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Activists call for lower rental housing prices in Michigan, "renter's bill of rights"

Advocates call for lower rental prices in Michigan
Advocates call for lower rental prices in Michigan 02:09

LANSING, Mich. (CBS DETROIT) - Michigan has seen major increases in rental prices in recent years. 

Between 2023 and 2024, the state saw a 12.4% rental price increase, according to

Advocates gathered down the street from the Michigan Capitol on Tuesday with a simple message: "The rent is too damn high."

"What kind of power? Renter's power," the crowd chanted Tuesday.

Members of the Rent is Too Damn High Coalition gathered where they say a conference of state housing officials could hear their calls for change. 

"It's just ridiculous how rent is," said Tenesa Sanders, an organizer with the coalition. "I feel no one should have to pay 30% of their income unless you want luxury living, and that should be your choice."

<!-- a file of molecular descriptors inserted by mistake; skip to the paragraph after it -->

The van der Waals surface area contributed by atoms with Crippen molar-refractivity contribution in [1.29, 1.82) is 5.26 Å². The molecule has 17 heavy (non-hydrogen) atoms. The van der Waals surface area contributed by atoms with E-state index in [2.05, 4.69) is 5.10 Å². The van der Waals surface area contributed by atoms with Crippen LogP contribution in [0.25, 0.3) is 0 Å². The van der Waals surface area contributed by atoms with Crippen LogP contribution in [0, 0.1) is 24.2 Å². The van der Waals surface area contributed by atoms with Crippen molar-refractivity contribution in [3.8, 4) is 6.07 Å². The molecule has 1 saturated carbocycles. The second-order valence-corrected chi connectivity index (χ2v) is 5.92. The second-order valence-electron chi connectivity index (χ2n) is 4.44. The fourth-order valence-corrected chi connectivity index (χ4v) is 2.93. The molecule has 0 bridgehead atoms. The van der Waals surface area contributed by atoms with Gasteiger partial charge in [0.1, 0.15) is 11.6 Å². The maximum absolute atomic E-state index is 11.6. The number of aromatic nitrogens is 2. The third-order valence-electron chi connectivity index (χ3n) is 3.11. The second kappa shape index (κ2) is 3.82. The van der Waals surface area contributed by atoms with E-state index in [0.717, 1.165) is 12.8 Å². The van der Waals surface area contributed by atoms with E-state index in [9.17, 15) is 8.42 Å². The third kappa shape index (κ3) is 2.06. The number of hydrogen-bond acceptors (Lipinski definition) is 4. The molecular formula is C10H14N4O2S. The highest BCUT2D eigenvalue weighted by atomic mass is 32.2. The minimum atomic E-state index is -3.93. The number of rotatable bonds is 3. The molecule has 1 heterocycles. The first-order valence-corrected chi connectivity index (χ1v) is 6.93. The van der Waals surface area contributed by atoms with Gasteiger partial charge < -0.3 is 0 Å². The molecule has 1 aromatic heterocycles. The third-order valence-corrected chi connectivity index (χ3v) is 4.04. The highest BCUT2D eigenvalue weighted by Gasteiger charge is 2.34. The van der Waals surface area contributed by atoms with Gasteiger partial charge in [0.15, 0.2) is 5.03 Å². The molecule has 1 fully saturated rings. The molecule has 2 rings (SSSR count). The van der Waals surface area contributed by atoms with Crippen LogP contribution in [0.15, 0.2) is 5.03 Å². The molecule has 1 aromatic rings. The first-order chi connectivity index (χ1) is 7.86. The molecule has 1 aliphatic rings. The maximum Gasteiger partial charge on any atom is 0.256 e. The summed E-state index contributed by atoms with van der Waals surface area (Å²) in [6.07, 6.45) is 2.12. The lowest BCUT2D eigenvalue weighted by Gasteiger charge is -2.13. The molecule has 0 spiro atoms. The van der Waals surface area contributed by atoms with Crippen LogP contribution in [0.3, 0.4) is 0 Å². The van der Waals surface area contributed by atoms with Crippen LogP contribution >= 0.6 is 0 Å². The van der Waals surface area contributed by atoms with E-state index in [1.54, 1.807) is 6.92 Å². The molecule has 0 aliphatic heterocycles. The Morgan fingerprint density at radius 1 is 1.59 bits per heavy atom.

Michigan's rent increase is the second largest jump in the country, and on average, monthly rent in the state is $1,505, with Metro Detroiters paying about $1,671 per month, according to 

"I was actually homeless around 2016. I'm here fighting for affordable rent because anything can happen to you, and we have enough money; we just let the legislators put it where they want it instead of putting it back in our community," Sanders said. 

Activists say they want to see more housing on the market, an official "renter's bill of rights," and a stop to third-party utility payments. 

"It's not fair," said Vonetta Sanders, another activist with the coalition. "It is causing people to move out of communities that have lived for a long period of time or have memories in those places. And if my rent continues to go up, I won't be able to afford to live in my community."

Mikal Goodman, a Pontiac City Council member and activist, said that rental prices are particularly important because vulnerable communities are the most affected. 

"I think it's extremely important that the legislature and the executive branch do what has to be done for such a large number of people, especially in communities that are taken advantage of constantly," Goodman said. 

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